In October 2020, the communications company Broadvoice experienced a leak exposing 350 million records of personal voice transcripts, names, and phone numbers. The organization accidentally left the database cluster unprotected and accessible to everyone, without any need for authentication.
Back in July 2020, security researchers discovered a leaked database with more than 268 million unique emails and passwords. It also included users' IDs, names, IP addresses, and locations. The breached SQL database belonged to Wattpad, a platform for publishing user-generated stories. The hack exposed the platform's users to the risks of various cyberattacks such as spear-phishing and extortion.
The software giant suffered a significant data leak due to their misconfigured server security rules. As a result, 250 million customer records were exposed. They included email and IP addresses as well as support case details. The company swiftly fixed the configuration faults.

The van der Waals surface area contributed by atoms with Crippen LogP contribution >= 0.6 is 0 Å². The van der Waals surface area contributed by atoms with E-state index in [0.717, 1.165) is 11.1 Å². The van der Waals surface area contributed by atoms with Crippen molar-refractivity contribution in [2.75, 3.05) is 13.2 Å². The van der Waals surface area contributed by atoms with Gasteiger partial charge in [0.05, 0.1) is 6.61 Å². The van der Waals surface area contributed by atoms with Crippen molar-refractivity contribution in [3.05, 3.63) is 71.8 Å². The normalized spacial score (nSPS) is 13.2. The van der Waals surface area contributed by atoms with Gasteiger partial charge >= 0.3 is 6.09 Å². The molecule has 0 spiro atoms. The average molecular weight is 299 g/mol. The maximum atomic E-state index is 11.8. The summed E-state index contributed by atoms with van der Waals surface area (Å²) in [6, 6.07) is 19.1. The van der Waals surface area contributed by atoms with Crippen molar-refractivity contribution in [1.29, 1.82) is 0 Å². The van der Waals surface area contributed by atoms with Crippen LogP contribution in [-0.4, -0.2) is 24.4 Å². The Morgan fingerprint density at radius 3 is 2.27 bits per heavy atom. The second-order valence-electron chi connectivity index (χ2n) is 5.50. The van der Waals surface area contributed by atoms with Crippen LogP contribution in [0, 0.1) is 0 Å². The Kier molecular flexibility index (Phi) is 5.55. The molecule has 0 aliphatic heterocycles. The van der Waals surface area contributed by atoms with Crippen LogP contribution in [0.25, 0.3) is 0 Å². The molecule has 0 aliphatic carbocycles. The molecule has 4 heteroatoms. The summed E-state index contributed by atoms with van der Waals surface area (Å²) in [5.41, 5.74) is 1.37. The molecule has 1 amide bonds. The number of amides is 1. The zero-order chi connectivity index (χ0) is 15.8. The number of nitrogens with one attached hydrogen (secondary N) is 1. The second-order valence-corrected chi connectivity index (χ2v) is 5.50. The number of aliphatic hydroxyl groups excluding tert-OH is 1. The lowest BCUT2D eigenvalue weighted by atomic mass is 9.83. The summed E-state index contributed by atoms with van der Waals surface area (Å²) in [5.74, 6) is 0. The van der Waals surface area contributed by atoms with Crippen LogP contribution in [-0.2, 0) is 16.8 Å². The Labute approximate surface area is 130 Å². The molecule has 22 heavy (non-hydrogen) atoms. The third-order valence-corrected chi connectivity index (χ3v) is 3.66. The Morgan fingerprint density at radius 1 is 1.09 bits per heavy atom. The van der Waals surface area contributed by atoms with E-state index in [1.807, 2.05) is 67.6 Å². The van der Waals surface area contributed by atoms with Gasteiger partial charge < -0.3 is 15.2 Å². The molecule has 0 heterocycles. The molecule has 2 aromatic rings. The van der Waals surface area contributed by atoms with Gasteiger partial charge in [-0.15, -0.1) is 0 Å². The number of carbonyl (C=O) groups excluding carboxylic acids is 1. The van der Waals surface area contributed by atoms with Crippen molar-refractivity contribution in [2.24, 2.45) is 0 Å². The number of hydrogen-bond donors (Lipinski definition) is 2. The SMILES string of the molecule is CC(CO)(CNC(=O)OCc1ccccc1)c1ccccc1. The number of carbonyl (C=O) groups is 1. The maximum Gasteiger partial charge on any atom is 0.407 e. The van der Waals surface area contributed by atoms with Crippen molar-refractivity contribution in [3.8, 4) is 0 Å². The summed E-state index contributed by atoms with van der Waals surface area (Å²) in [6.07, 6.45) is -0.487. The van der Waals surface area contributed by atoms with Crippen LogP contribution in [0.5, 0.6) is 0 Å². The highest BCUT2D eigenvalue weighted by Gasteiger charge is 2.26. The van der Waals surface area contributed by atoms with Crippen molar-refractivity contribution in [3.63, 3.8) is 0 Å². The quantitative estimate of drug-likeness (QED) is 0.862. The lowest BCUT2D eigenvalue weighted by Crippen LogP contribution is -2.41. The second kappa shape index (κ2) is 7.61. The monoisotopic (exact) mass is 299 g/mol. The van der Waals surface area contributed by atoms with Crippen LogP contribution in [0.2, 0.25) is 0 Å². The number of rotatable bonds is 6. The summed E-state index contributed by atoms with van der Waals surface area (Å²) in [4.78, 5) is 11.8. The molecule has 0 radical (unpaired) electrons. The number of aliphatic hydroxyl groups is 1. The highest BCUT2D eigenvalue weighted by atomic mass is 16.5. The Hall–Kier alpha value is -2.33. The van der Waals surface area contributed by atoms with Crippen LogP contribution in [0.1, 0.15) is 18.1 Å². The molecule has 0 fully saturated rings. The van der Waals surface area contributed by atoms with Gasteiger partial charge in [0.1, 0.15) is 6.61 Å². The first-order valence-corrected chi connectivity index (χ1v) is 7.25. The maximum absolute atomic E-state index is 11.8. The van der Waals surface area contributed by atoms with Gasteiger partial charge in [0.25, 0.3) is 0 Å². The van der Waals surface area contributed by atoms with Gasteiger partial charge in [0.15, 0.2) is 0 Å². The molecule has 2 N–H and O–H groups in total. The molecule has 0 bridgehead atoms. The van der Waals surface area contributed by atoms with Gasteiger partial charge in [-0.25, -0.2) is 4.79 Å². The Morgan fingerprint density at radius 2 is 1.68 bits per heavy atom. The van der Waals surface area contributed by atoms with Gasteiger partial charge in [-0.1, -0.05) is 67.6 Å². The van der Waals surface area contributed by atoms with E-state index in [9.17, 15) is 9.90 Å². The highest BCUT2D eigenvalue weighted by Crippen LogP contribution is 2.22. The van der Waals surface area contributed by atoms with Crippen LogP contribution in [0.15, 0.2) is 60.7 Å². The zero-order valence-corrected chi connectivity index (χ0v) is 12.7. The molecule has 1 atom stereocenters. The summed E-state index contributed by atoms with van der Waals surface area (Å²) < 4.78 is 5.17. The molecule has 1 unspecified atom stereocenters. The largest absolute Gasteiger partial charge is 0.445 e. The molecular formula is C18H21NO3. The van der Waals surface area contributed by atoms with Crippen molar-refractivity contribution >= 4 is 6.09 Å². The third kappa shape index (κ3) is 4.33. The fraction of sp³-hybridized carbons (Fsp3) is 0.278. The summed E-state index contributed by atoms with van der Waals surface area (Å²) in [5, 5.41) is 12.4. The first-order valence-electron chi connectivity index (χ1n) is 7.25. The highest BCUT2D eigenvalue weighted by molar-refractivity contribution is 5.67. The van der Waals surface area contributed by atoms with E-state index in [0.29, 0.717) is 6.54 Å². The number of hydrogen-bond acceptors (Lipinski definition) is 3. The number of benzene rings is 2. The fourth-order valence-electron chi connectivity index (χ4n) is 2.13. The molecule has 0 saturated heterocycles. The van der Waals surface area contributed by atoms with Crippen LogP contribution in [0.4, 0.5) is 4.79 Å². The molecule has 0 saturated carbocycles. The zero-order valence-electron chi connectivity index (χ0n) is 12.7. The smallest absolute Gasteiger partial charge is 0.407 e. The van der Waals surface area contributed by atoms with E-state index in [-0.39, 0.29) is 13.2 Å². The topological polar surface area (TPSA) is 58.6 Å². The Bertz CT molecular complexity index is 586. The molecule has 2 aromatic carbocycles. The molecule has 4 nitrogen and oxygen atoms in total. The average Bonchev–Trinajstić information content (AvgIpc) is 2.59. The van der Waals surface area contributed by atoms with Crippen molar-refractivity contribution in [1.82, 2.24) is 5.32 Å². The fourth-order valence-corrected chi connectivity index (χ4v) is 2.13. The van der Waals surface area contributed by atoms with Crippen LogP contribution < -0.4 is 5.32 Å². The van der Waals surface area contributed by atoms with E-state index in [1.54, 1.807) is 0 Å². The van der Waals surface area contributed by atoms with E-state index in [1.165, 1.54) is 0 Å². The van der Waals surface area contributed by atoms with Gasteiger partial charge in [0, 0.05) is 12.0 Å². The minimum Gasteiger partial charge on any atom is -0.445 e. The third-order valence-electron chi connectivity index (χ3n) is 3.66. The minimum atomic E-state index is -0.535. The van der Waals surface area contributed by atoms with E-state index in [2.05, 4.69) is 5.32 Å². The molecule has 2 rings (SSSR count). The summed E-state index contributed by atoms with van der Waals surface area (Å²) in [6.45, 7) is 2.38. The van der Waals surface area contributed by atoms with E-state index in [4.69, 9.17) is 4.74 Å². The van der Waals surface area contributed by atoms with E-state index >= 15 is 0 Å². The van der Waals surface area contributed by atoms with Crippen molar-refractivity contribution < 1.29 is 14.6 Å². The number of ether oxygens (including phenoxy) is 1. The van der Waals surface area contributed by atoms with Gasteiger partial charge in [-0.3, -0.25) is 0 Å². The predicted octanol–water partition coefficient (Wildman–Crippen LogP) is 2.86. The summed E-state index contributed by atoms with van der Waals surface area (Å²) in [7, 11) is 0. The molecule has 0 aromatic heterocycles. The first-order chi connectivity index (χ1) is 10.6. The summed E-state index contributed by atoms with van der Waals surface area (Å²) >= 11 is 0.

In January, researchers discovered a database containing more than 200 million units of personal data, hosted on a Google Cloud server. To this day its owner is unknown. The database contained highly sensitive information on US residents, including names, addresses, credit ratings, income details, and property values. Google took down the exposed server. We still don’t know if anyone made use of the information exposed.
While complete protection from data breaches is a hard promise for companies to keep, there are still steps that individuals can take to minimize the risks. Here are a few tips for improving your own security and limiting the threats posed by data leaks:
Stay safe. And let's hope that 2021 will be a less fruitful year for hackers.